These critics are not entirely wrong in identifying a malaise in a culture much too comfortable with consumerism and reality TV. Indeed, if you are only looking at surface phenomena, nothing could be more of a contrast to the virtually conflict-free political system of the United States than Arab politics—and perhaps this is what Corrie was drawn to. But this is to be misled by appearances. The unhappy fact is that by standing in the path of an IDF bulldozer tasked to demolish structures that were being used to smuggle weapons to Gaza-based militants or conceal Palestinian fighters shooting at Israeli troops, Rachel Corrie was helping not the wretched of the earth but well-armed terrorists.
Unfortunately, this is not an atypical trajectory for those who’ve followed the sort of political path that Lawrence pioneered. From Taliban member John Walker Lindh to al-Qaida spokesman Adam Gadahn, a number of young Americans have crossed lines to side with U.S. enemies, or, in Corrie’s case, the enemies of American allies. Then there is a much larger contingent of middle-class, educated Westerners—academics, journalists, and politicians—that does not actively participate in anti-Western causes but still lends its sympathy to them and their representatives.
I’ve written before about why so many Western intellectuals and journalists are attracted to the region’s hardest and bloodiest men—why the peace activists, NGO workers, and U.N. employees fill the bars of Beirut and Jerusalem where they advocate the positions of Hezbollah and Hamas over beer. It’s not enough, or even entirely accurate, to say that they’re anti-Israel, or anti-Semitic, since their positions also put them at odds with those segments of Arab societies that seek to embrace Western political norms.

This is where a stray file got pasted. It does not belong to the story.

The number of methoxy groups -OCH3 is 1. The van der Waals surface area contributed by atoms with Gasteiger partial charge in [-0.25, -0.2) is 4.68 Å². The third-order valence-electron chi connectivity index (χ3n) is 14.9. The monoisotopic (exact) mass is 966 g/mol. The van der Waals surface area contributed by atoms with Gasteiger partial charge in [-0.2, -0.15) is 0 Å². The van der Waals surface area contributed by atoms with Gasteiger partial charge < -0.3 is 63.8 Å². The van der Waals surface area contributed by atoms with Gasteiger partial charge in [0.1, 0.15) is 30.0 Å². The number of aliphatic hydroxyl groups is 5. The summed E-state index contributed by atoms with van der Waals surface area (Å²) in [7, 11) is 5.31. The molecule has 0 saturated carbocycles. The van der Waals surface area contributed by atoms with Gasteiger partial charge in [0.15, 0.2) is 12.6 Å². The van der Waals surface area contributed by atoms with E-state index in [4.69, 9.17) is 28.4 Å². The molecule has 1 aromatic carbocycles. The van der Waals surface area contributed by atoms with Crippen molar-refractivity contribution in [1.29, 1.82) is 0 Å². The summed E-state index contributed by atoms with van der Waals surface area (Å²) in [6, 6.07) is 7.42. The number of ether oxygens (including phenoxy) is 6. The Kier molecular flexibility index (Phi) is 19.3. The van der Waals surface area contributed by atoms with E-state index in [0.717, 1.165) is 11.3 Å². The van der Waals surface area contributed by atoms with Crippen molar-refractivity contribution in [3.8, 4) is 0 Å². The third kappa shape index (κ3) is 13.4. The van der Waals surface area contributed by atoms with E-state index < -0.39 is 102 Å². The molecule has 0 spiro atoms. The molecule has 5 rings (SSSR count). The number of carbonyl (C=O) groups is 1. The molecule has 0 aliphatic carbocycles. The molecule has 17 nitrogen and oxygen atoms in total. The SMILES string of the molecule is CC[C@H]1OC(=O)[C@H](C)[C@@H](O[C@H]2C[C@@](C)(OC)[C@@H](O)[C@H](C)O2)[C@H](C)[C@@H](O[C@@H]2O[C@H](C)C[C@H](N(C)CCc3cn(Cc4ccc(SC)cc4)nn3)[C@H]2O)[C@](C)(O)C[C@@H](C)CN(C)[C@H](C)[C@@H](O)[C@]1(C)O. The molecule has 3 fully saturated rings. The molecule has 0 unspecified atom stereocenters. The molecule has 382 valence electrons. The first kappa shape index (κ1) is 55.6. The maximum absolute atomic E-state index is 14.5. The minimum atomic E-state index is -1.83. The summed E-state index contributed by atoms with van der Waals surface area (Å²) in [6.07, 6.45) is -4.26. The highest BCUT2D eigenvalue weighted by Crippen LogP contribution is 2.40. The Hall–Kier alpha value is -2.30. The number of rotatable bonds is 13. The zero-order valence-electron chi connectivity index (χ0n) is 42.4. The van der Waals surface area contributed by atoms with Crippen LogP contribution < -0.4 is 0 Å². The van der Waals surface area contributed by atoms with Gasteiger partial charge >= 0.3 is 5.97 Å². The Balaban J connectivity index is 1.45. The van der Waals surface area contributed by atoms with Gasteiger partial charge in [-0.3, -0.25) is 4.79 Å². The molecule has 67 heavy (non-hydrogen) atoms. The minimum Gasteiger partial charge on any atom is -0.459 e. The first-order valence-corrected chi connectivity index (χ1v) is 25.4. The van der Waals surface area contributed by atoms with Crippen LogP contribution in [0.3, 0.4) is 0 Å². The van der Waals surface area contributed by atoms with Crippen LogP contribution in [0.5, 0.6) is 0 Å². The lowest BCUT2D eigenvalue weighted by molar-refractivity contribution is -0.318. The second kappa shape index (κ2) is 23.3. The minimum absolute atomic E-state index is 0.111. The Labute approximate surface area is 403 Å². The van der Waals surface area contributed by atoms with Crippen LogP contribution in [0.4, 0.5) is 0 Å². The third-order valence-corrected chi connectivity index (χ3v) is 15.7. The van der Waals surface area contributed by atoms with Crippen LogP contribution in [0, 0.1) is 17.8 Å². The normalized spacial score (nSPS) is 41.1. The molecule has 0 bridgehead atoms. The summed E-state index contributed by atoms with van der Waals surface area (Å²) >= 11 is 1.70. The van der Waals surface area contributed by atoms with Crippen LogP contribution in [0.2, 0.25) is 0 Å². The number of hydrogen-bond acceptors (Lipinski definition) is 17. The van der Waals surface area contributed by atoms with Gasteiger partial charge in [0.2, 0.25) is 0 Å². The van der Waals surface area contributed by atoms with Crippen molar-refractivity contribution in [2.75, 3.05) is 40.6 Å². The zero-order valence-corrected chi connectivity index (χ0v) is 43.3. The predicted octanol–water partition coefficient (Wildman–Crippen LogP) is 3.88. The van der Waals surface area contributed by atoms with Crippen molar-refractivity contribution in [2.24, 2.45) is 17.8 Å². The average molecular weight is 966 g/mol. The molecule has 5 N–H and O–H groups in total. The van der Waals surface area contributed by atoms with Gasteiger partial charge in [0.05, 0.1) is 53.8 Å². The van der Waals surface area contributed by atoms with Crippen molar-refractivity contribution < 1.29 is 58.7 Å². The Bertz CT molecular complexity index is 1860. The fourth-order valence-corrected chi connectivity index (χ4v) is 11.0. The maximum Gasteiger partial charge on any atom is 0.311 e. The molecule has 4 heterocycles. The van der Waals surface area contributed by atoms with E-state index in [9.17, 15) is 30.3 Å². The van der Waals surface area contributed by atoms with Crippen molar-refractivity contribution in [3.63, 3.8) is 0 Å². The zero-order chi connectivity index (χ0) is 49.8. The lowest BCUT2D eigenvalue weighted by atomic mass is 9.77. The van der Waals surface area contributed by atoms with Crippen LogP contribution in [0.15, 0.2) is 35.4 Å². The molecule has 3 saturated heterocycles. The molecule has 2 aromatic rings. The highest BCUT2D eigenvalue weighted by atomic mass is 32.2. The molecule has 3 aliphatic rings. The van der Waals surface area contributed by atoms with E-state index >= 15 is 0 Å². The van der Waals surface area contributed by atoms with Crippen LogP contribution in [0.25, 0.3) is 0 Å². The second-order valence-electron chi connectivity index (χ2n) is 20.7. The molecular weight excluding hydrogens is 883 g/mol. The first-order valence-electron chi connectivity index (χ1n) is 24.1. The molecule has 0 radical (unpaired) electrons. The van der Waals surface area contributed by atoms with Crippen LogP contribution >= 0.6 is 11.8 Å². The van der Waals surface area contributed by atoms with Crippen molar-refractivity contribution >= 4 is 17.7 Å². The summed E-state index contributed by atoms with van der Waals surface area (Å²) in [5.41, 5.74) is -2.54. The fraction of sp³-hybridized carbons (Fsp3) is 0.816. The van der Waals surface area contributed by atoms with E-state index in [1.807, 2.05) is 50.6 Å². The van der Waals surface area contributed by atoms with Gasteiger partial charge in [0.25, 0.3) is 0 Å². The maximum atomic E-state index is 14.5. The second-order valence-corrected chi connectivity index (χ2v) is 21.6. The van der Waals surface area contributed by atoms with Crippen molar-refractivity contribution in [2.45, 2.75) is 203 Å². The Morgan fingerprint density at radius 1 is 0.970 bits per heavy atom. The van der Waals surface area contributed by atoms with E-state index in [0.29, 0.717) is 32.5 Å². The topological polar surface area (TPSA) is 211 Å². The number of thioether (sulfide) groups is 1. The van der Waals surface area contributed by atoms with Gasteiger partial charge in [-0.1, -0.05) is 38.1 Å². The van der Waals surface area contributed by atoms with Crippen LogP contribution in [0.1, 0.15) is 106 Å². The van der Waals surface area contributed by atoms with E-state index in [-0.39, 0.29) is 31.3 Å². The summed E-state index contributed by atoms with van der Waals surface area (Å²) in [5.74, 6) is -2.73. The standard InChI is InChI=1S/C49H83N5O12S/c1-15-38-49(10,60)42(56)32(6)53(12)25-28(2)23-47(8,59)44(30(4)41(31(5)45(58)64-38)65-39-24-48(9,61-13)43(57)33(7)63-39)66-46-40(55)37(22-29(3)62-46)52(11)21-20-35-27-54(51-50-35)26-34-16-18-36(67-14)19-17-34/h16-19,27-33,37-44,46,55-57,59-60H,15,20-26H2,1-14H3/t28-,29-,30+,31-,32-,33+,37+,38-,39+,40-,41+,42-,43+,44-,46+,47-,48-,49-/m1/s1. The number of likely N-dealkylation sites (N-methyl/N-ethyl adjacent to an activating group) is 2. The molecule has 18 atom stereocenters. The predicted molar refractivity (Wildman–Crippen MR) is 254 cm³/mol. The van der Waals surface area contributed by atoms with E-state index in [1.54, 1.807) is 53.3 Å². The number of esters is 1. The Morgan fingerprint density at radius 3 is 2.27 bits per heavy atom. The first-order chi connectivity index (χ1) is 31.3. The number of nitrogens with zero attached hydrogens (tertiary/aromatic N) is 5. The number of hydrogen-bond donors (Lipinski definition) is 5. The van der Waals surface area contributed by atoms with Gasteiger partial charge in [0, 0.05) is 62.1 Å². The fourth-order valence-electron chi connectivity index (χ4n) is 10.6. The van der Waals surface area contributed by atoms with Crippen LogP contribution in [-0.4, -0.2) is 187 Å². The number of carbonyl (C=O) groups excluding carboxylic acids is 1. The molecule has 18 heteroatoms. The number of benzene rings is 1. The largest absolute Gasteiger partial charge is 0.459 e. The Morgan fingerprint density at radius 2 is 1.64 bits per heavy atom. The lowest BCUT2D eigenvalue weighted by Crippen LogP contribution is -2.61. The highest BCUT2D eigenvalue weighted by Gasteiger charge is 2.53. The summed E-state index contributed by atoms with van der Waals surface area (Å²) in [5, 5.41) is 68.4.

Their complaint is precisely with their own liberal societies, which, from a safe distance, look dull and meaningless in comparison to the raw power politics of the region. These Westerners are bored of the mediocrity that Western societies breed. The Middle East, by contrast, is a place where winner takes all, enemies are vanquished, and people fight and die for their beliefs. Hassan Nasrallah fought the Israelis and lives to taunt them. Khaled Meshaal survived an assassination attempt. These men pay no attention to lobbies and competing constituencies but legislate by utterance, blood, and fire.
From Nietzsche through Foucault, a significant thread of Western philosophy has laid out its complaint with liberal democracy and the slave morality it fostered by granting the bourgeois the same political privileges as artists and intellectuals, the aristocrats of spirit. What these philosophers wrote about is not some footnote of intellectual history: It’s a subject that touches every individual to the core. What are the causes you are willing to sacrifice everything for? What would you die for? What would you kill for?
Some of the West’s livelier spirits—from Nietzsche and Lawrence, to Foucault and perhaps Rachel Corrie—thought that these questions no longer mattered to those in the West and that they had to search elsewhere to answer them. The truth is that they remain our questions, too.
The difference is that Western societies long ago struck a clear divide between the political and spiritual realm—a struggle that many killed and died for—so that the individual, rather than the community, would be empowered with the right to answer these existential questions as he or she chose. The necessary tragedy of liberal democracy is that some of our own, born free to choose their lives as they will, do not answer it well.
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Lee Smith is the author of The Consequences of Syria.
Lee Smith is the author of The Permanent Coup: How Enemies Foreign and Domestic Targeted the American President (2020).